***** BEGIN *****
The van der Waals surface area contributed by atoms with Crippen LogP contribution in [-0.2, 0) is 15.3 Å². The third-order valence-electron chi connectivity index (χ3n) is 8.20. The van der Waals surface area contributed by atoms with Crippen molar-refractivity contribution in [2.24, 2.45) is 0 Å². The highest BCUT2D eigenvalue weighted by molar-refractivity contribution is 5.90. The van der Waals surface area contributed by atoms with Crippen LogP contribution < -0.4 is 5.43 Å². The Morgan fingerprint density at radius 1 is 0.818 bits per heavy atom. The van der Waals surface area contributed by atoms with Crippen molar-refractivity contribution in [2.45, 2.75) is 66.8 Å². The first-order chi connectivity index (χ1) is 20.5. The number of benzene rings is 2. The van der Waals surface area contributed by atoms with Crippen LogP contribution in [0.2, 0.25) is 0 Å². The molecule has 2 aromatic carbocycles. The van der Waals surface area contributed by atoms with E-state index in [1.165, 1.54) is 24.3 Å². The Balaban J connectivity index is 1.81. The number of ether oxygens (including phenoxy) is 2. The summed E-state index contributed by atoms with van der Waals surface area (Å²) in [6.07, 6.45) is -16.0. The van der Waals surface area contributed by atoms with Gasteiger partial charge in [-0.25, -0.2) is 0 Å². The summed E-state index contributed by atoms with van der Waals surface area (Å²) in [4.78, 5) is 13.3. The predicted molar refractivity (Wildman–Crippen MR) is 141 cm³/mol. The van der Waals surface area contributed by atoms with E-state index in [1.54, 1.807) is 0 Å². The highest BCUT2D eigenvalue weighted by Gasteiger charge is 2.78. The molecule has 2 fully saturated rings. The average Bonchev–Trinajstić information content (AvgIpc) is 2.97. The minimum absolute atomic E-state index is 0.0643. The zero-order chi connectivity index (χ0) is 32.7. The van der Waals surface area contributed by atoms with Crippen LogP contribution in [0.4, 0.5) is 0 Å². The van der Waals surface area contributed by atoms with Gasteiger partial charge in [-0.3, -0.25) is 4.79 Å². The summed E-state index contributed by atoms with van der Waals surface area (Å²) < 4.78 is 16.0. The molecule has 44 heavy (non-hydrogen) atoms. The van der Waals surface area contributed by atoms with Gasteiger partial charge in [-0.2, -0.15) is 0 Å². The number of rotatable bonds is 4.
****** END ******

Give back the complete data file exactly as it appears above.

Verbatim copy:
The van der Waals surface area contributed by atoms with Crippen LogP contribution in [-0.2, 0) is 15.3 Å². The third-order valence-electron chi connectivity index (χ3n) is 8.20. The van der Waals surface area contributed by atoms with Crippen molar-refractivity contribution in [2.24, 2.45) is 0 Å². The highest BCUT2D eigenvalue weighted by molar-refractivity contribution is 5.90. The van der Waals surface area contributed by atoms with Crippen LogP contribution < -0.4 is 5.43 Å². The Morgan fingerprint density at radius 1 is 0.818 bits per heavy atom. The van der Waals surface area contributed by atoms with Crippen molar-refractivity contribution in [2.45, 2.75) is 66.8 Å². The first-order chi connectivity index (χ1) is 20.5. The number of benzene rings is 2. The van der Waals surface area contributed by atoms with Crippen LogP contribution in [0.2, 0.25) is 0 Å². The molecule has 2 aromatic carbocycles. The van der Waals surface area contributed by atoms with E-state index in [1.165, 1.54) is 24.3 Å². The Balaban J connectivity index is 1.81. The number of ether oxygens (including phenoxy) is 2. The summed E-state index contributed by atoms with van der Waals surface area (Å²) in [6.07, 6.45) is -16.0. The van der Waals surface area contributed by atoms with Gasteiger partial charge in [-0.25, -0.2) is 0 Å². The summed E-state index contributed by atoms with van der Waals surface area (Å²) in [4.78, 5) is 13.3. The predicted molar refractivity (Wildman–Crippen MR) is 141 cm³/mol. The van der Waals surface area contributed by atoms with E-state index in [1.54, 1.807) is 0 Å². The highest BCUT2D eigenvalue weighted by Gasteiger charge is 2.78. The molecule has 2 fully saturated rings. The average Bonchev–Trinajstić information content (AvgIpc) is 2.97. The minimum absolute atomic E-state index is 0.0643. The zero-order chi connectivity index (χ0) is 32.7. The van der Waals surface area contributed by atoms with Crippen LogP contribution in [0.4, 0.5) is 0 Å². The van der Waals surface area contributed by atoms with Gasteiger partial charge in [-0.3, -0.25) is 4.79 Å². The summed E-state index contributed by atoms with van der Waals surface area (Å²) < 4.78 is 16.0. The molecule has 44 heavy (non-hydrogen) atoms. The van der Waals surface area contributed by atoms with Gasteiger partial charge in [-0.2, -0.15) is 0 Å². The number of rotatable bonds is 4.